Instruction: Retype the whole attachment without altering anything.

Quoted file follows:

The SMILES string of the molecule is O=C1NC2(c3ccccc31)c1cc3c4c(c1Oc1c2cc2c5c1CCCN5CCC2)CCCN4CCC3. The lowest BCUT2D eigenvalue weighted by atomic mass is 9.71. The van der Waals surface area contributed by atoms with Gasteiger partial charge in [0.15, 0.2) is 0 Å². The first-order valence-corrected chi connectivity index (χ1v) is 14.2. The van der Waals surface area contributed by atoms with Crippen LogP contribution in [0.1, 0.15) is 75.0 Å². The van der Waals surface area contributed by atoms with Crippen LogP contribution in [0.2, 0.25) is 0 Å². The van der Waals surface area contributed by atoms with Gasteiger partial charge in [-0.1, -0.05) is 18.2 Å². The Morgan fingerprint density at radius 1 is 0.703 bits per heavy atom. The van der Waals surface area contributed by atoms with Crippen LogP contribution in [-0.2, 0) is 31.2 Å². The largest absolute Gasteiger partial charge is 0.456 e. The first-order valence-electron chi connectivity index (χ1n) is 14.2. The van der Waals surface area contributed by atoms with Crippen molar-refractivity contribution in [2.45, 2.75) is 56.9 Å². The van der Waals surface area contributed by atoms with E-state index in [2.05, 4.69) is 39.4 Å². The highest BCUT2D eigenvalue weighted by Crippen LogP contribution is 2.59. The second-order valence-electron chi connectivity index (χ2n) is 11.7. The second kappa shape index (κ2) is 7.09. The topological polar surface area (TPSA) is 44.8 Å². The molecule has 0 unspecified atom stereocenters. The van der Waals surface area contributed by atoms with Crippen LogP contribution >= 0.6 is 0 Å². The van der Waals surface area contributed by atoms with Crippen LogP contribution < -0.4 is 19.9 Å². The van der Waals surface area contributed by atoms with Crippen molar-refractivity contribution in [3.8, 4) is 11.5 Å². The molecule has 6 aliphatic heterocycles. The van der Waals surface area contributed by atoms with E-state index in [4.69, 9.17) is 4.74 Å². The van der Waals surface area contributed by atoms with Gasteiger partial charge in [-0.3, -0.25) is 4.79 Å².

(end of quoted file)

The SMILES string of the molecule is O=C1NC2(c3ccccc31)c1cc3c4c(c1Oc1c2cc2c5c1CCCN5CCC2)CCCN4CCC3. The lowest BCUT2D eigenvalue weighted by atomic mass is 9.71. The van der Waals surface area contributed by atoms with Gasteiger partial charge in [0.15, 0.2) is 0 Å². The first-order valence-corrected chi connectivity index (χ1v) is 14.2. The van der Waals surface area contributed by atoms with Crippen LogP contribution in [0.1, 0.15) is 75.0 Å². The van der Waals surface area contributed by atoms with Crippen LogP contribution in [0.2, 0.25) is 0 Å². The van der Waals surface area contributed by atoms with Gasteiger partial charge in [-0.1, -0.05) is 18.2 Å². The Morgan fingerprint density at radius 1 is 0.703 bits per heavy atom. The van der Waals surface area contributed by atoms with Crippen LogP contribution in [-0.2, 0) is 31.2 Å². The largest absolute Gasteiger partial charge is 0.456 e. The first-order valence-electron chi connectivity index (χ1n) is 14.2. The van der Waals surface area contributed by atoms with Crippen molar-refractivity contribution in [2.45, 2.75) is 56.9 Å². The van der Waals surface area contributed by atoms with E-state index in [2.05, 4.69) is 39.4 Å². The highest BCUT2D eigenvalue weighted by Crippen LogP contribution is 2.59. The second-order valence-electron chi connectivity index (χ2n) is 11.7. The second kappa shape index (κ2) is 7.09. The topological polar surface area (TPSA) is 44.8 Å². The molecule has 0 unspecified atom stereocenters. The van der Waals surface area contributed by atoms with Crippen LogP contribution >= 0.6 is 0 Å². The van der Waals surface area contributed by atoms with Crippen LogP contribution < -0.4 is 19.9 Å². The van der Waals surface area contributed by atoms with Crippen molar-refractivity contribution in [3.8, 4) is 11.5 Å². The molecule has 6 aliphatic heterocycles. The van der Waals surface area contributed by atoms with E-state index in [4.69, 9.17) is 4.74 Å². The van der Waals surface area contributed by atoms with Gasteiger partial charge in [-0.3, -0.25) is 4.79 Å².